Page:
This synopsis of comments about Sarah Palin saying she briefly considered abortion is interesting. Note the last one which mentions Canada:
WillSeattle wrote, “…I wish we’d just move on, like they did in Canada, where it’s nobody’s business what the woman and her doctor decide.”
I think the point of Palin admitting she considered abortion shows nothing other than the pull of a bad option that appears to “resolve things” so quickly. The point should not be that Palin is a hypocrit, or that she’s denying the choice to others that she would not herself take–the point is that abortion is a magnetic, whispered seduction–“we can make this go away”–at low cost, at low risk, and you’ll never have to think about your mistake again. Abortion providers are the wicked witch in a fairy tale, holding a bright, shiny apple…
In short, it’s a malicious lie, pushed at the cost of babies’ lives and women’s health–but it’s attractive nonetheless, all in an anxious moment.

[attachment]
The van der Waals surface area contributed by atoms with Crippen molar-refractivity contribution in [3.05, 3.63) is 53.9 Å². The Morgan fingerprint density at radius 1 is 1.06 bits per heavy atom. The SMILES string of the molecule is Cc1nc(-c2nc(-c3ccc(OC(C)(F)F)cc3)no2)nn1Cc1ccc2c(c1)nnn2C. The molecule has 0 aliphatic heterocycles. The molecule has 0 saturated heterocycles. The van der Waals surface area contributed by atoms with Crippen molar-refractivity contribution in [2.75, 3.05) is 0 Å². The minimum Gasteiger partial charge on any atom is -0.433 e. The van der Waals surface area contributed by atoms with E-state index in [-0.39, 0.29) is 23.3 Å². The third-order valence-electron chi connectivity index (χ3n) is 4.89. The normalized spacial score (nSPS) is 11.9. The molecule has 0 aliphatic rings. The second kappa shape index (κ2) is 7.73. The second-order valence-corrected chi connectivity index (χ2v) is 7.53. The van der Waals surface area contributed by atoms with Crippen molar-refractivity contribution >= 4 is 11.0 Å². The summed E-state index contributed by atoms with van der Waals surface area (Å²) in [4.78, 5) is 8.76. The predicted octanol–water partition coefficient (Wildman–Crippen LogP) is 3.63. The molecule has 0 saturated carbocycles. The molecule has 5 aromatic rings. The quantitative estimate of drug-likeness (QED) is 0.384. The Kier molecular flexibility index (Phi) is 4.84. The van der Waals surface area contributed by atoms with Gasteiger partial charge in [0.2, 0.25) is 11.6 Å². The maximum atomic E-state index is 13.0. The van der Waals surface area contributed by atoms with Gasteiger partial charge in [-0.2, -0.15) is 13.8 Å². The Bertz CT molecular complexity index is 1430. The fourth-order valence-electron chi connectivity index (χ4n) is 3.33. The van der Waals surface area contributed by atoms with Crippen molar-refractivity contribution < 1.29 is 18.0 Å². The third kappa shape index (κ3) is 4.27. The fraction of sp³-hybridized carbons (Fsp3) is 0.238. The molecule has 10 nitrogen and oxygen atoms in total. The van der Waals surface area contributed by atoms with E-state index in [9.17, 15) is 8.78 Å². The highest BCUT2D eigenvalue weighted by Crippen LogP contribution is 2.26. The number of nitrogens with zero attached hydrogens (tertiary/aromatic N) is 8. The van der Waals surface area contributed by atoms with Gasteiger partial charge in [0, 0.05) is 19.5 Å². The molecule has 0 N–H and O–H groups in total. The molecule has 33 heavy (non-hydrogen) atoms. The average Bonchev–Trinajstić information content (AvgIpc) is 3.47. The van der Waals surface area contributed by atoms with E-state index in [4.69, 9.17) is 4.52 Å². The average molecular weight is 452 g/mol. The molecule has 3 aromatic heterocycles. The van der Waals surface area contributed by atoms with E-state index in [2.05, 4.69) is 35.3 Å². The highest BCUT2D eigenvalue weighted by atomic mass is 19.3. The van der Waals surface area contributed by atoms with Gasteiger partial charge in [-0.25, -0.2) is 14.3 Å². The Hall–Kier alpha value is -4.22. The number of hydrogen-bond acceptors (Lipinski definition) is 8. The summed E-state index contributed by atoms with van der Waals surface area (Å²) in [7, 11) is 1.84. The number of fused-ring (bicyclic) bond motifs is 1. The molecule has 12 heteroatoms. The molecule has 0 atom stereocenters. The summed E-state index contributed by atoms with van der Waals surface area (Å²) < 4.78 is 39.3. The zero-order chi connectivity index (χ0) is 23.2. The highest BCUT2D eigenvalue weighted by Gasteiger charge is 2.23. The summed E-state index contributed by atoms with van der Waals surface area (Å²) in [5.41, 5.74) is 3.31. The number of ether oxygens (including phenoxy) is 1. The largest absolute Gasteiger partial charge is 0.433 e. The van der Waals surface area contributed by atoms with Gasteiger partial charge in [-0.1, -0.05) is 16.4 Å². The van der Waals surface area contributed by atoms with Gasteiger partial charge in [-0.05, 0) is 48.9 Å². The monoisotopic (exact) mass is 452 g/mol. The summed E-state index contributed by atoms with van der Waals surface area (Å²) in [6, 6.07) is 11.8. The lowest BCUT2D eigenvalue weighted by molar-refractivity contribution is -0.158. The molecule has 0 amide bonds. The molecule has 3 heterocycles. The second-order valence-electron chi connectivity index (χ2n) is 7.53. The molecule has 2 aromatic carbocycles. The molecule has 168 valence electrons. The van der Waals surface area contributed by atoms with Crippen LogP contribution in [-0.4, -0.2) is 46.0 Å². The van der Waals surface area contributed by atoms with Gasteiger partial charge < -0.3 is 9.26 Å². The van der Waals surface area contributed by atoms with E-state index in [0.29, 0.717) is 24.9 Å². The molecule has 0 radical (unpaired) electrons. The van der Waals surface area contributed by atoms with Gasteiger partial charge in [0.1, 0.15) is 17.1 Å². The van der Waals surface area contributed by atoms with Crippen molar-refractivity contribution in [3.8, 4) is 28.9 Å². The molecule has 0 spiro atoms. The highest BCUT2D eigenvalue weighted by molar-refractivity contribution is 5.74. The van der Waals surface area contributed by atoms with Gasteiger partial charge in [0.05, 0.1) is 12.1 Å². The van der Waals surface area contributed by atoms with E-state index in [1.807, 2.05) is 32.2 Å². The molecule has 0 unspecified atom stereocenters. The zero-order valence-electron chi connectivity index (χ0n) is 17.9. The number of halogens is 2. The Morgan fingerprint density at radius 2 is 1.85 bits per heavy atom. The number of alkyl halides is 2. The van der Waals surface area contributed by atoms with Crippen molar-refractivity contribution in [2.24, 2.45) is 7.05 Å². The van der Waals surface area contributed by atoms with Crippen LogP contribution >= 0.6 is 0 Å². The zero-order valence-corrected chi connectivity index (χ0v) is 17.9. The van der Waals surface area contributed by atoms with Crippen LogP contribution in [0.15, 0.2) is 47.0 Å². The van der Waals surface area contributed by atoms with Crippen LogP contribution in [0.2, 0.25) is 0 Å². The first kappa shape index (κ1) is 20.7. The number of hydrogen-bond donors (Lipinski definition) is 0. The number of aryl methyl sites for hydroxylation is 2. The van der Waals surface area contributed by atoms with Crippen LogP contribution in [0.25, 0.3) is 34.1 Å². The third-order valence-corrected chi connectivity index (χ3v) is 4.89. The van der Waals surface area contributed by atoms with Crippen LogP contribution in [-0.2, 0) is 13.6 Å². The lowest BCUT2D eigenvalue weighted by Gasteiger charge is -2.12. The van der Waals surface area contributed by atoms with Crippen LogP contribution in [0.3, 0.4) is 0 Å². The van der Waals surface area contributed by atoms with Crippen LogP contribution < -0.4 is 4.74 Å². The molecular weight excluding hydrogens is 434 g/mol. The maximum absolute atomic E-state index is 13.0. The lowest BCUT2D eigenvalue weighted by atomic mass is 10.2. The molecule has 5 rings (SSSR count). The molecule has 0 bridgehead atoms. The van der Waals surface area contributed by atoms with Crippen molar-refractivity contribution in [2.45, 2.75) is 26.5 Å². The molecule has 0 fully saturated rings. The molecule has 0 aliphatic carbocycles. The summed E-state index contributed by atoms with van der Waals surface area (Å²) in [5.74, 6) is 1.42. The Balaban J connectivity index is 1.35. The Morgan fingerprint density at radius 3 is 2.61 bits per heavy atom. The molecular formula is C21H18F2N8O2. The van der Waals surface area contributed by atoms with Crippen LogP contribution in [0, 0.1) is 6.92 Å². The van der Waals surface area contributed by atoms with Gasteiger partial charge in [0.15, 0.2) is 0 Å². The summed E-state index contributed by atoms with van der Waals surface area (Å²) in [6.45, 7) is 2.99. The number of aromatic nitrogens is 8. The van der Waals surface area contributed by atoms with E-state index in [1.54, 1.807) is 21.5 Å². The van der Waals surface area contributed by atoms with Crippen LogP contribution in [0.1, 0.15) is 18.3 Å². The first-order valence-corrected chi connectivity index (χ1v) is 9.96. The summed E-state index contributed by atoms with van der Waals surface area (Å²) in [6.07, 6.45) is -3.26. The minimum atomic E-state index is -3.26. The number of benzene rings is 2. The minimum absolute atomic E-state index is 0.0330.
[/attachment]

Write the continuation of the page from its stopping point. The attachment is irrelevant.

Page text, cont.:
I’ve met women who were staunch pro-lifers, competent, in good marriages, OK for finances–and they briefly considered this idea that their unwanted pregnancy could just go away. I think it’s a human thing to admit. The main point is we should not be making such a vicious “choice” so easy.
Rebecca adds: The point of free will, and the definition of virtue, means choosing the right course of action when we could choose to do otherwise. I don’t think you’ll find an (honest) person on the planet who has never contemplated something they know is morally wrong: having an affair when they knew their spouse would never find out; walking out on a spouse during times of distress or conflict; stealing something under their noses; driving home when they’ve had too much to drink. We don’t judge people based on whether or not such thoughts cross their minds, we judge them based on how they behave. Someone who chooses not to have an affair when they know they could, to make a marriage work when they could end it, to scrimp and save to afford something, or do without, rather than steal it, to call a cab, or their parents, or a friend, for a lift home when they’ve had too many when they’re pretty sure they would make it safely home undetected – that’s someone being virtuous.by